Dyffryn Maentwrog and Llyn Mair footpaths
The Dyffryn Maentwrog & Llyn Mair footpath network is extensive and includes over 30km of paths. The network was established for your enjoyment in 1989 by a partnership of local landowners and the numbered posts at path junctions will help you to find exactly where you are on the map.NOTICE: The permissive paths on the Llyn Mair and Dyffryn Maentwrog footpath network will be closed annually on the 28th of February and can close at any other time without notice.
Distance: Footpath network of over 30km in total
Location: Plas Tan y Bwlch and other various parking locations (see map for further details)
Relevant map: Ordnance Survey OL 18 Harlech, Porthmadog and Bala
Useful Information: Wear comfortable walking shoes
Much of the romance of exploring these paths is discovering, among the rich variety of wildlife and habitats, those tell-tale signs which show the area's rich historical heritage.
old estate paths some dating back to the 18C when the Maentwrog valley was landscaped by the Plas Tan y Bwlch estate.
the river Dwyryd, visible from several viewpoints, originally ran through a network of saltmarsh channels on the floor of the impressive glaciated Maentwrog valley. The land was claimed for agriculture in 1797 and the river henceforth confined between dykes which snake their way from one side of the valley to the other.
forestry roads and tracks, old and new. Oak was commercially grown here in the 18-19C primarily for the ship-building industry at Porthmadog from where slates were exported all over the world. Some conifers were also grown for the quarries at Blaenau Ffestiniog, which were the main source of income to the Oakeley family of Plas Tan y Bwlch. The present conifer plantation dates from the 1960s.
the Ffestiniog Railway - from 1836 carried slates from Blaenau Ffestiniog to Porthmadog. Today its' trains, mostly steam hauled, carry tourists, and also provide a link at Penrhyn, Plas Halt and Tan y Bwlch stations for walks in the footpath network.
the old road through Rhyd - part of which was a Roman road (Sarn Helen); drove road and one of the main coach roads through the area.
remains of stone walls and buildings related to agriculture, forestry, gamekeeping and, in the area of Penrallt, old lead mines.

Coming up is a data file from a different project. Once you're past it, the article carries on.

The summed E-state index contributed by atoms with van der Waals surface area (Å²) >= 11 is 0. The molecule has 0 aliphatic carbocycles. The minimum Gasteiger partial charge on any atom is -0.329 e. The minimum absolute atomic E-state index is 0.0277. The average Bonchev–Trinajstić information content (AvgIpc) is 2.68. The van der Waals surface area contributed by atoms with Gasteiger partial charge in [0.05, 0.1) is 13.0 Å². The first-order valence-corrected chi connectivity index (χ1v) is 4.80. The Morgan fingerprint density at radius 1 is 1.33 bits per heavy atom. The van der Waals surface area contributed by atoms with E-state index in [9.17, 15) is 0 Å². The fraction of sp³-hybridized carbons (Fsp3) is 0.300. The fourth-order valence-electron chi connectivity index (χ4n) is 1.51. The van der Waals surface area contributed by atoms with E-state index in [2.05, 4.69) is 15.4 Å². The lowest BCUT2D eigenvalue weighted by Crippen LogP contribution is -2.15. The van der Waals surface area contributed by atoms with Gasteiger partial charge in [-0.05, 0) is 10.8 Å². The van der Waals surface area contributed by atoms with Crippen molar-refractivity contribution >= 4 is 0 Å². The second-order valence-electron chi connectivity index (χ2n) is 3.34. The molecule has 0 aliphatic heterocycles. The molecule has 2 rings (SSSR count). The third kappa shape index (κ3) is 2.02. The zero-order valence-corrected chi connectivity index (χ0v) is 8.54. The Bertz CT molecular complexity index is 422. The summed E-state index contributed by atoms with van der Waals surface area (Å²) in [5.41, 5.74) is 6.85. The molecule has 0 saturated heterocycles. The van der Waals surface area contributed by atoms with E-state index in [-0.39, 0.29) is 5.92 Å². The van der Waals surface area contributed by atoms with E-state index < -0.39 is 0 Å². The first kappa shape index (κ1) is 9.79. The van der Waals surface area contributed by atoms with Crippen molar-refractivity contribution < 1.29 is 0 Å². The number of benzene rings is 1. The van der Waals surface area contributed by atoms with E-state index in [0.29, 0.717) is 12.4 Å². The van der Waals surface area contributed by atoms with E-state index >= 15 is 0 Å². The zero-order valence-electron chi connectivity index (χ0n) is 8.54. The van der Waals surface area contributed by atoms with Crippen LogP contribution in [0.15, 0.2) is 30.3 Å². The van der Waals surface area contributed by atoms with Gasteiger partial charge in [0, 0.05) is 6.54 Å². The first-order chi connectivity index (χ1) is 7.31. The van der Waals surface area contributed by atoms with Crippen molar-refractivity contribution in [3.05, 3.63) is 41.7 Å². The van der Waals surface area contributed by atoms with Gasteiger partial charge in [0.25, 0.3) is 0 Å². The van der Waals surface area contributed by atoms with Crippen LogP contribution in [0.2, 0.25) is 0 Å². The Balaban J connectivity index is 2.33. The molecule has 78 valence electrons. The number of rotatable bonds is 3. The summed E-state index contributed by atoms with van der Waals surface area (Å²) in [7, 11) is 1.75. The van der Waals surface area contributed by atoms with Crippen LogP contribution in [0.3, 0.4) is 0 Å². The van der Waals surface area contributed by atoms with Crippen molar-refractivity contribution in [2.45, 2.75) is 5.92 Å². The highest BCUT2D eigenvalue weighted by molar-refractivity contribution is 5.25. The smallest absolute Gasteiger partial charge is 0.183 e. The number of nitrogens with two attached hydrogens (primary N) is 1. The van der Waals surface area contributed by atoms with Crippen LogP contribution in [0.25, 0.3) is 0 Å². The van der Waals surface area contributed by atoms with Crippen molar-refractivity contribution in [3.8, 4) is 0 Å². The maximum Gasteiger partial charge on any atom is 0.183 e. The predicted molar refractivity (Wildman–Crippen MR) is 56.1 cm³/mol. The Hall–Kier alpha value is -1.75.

lakes - Llyn Mair was built in 1889, and Llyn Hafod y Llyn is from the same period. The Millpond in the gorge below Llyn Mair once supplied water to power the estate saw mill, flour mill and a turbine which generated electricity for the Plas and village of Maentwrog. Llyn Trefor to the west was a drinking water reservoir supplying houses down slope.
The Maentwrog oak woodlands are managed as reserves by a number of organisations because of their wealth of wildlife. In addition the woodlands in the valley are recognised as being of European importance by being designated as a Special Area of Conservation (SAC), because of the large extent of upland oak woodland. This special habitat provides ideal conditions for mosses, liverworts and lichens and the rare bats that are found in the area. Notably the lesser horseshoe bat has its European stronghold here.
Birds - spring and summer are extremely good in the oak woodlands for pied flycatchers, redstarts and wood warblers as well as excellent numbers of our more familiar birds, while Llyn Mair over the winter is a magnet for wild ducks. Other birds recorded here are nightjar, goshawk and osprey.
Animals - fox and badger signs are plentiful, but remember that nine species of bats and the elusive pine marten have also been recorded here.
Plants - the most important element is the fantastic diversity of mosses, lichens and ferns growing on the oaks. Hundreds of different species are found here and their wonderful combinations of colours and forms are truly amazing.
Dyffryn Maentwrog Footpath Working Group
Dyffryn Maentwrog (© SNPA)